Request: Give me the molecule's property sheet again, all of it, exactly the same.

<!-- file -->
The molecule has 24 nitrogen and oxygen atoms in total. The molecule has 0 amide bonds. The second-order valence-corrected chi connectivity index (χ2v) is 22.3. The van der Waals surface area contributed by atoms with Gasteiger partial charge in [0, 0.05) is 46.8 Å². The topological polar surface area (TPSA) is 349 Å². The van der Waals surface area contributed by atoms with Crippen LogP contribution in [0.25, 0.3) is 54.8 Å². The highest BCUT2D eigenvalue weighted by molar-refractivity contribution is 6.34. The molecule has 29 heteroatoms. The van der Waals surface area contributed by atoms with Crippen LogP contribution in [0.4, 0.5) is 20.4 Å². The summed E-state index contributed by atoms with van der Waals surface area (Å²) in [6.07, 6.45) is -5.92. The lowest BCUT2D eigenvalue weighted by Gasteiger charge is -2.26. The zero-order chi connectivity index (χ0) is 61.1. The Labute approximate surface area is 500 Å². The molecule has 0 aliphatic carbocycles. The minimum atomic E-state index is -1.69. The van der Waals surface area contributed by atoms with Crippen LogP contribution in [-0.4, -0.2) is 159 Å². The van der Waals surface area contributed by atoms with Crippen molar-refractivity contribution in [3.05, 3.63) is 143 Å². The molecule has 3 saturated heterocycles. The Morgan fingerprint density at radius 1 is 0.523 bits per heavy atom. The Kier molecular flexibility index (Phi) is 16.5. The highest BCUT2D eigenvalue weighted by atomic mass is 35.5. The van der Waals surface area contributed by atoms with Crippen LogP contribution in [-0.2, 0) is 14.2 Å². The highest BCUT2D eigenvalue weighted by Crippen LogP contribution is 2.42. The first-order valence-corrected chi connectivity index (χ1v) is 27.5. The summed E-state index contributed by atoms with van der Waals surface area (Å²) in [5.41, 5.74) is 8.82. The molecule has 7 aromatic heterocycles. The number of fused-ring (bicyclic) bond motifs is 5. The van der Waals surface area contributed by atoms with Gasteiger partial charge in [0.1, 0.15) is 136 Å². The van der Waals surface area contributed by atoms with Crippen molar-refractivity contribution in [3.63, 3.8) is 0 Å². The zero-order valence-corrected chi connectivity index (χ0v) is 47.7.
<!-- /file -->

The molecule has 24 nitrogen and oxygen atoms in total. The molecule has 0 amide bonds. The second-order valence-corrected chi connectivity index (χ2v) is 22.3. The van der Waals surface area contributed by atoms with Gasteiger partial charge in [0, 0.05) is 46.8 Å². The topological polar surface area (TPSA) is 349 Å². The van der Waals surface area contributed by atoms with Crippen LogP contribution in [0.25, 0.3) is 54.8 Å². The highest BCUT2D eigenvalue weighted by molar-refractivity contribution is 6.34. The molecule has 29 heteroatoms. The van der Waals surface area contributed by atoms with Crippen LogP contribution in [0.4, 0.5) is 20.4 Å². The summed E-state index contributed by atoms with van der Waals surface area (Å²) in [6.07, 6.45) is -5.92. The lowest BCUT2D eigenvalue weighted by Gasteiger charge is -2.26. The zero-order chi connectivity index (χ0) is 61.1. The Labute approximate surface area is 500 Å². The molecule has 0 aliphatic carbocycles. The minimum atomic E-state index is -1.69. The van der Waals surface area contributed by atoms with Crippen LogP contribution in [-0.4, -0.2) is 159 Å². The van der Waals surface area contributed by atoms with Crippen molar-refractivity contribution in [3.05, 3.63) is 143 Å². The molecule has 3 saturated heterocycles. The Morgan fingerprint density at radius 1 is 0.523 bits per heavy atom. The Kier molecular flexibility index (Phi) is 16.5. The highest BCUT2D eigenvalue weighted by atomic mass is 35.5. The van der Waals surface area contributed by atoms with Crippen LogP contribution in [-0.2, 0) is 14.2 Å². The highest BCUT2D eigenvalue weighted by Crippen LogP contribution is 2.42. The first-order valence-corrected chi connectivity index (χ1v) is 27.5. The summed E-state index contributed by atoms with van der Waals surface area (Å²) in [5.41, 5.74) is 8.82. The molecule has 7 aromatic heterocycles. The number of fused-ring (bicyclic) bond motifs is 5. The van der Waals surface area contributed by atoms with Gasteiger partial charge in [0.1, 0.15) is 136 Å². The van der Waals surface area contributed by atoms with Crippen molar-refractivity contribution in [3.63, 3.8) is 0 Å². The zero-order valence-corrected chi connectivity index (χ0v) is 47.7.